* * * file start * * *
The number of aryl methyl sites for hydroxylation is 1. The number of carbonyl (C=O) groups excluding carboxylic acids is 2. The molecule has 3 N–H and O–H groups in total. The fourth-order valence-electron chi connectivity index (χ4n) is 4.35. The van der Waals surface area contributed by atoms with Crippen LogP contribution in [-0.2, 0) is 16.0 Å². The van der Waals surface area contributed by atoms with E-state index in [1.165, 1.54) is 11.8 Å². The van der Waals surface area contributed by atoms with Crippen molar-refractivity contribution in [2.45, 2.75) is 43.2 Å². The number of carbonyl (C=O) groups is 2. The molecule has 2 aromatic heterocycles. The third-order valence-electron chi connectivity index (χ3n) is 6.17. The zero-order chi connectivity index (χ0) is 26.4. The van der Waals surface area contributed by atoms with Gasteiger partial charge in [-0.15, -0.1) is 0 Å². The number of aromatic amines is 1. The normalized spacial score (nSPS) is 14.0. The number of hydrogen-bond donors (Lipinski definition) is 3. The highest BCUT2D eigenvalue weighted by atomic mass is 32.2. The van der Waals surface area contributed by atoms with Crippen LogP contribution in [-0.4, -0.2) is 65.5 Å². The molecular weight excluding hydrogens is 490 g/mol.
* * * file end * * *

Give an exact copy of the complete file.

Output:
The number of aryl methyl sites for hydroxylation is 1. The number of carbonyl (C=O) groups excluding carboxylic acids is 2. The molecule has 3 N–H and O–H groups in total. The fourth-order valence-electron chi connectivity index (χ4n) is 4.35. The van der Waals surface area contributed by atoms with Crippen LogP contribution in [-0.2, 0) is 16.0 Å². The van der Waals surface area contributed by atoms with E-state index in [1.165, 1.54) is 11.8 Å². The van der Waals surface area contributed by atoms with Crippen molar-refractivity contribution in [2.45, 2.75) is 43.2 Å². The number of carbonyl (C=O) groups is 2. The molecule has 2 aromatic heterocycles. The third-order valence-electron chi connectivity index (χ3n) is 6.17. The zero-order chi connectivity index (χ0) is 26.4. The van der Waals surface area contributed by atoms with Gasteiger partial charge in [-0.15, -0.1) is 0 Å². The number of aromatic amines is 1. The normalized spacial score (nSPS) is 14.0. The number of hydrogen-bond donors (Lipinski definition) is 3. The highest BCUT2D eigenvalue weighted by atomic mass is 32.2. The van der Waals surface area contributed by atoms with Crippen LogP contribution in [-0.4, -0.2) is 65.5 Å². The molecular weight excluding hydrogens is 490 g/mol.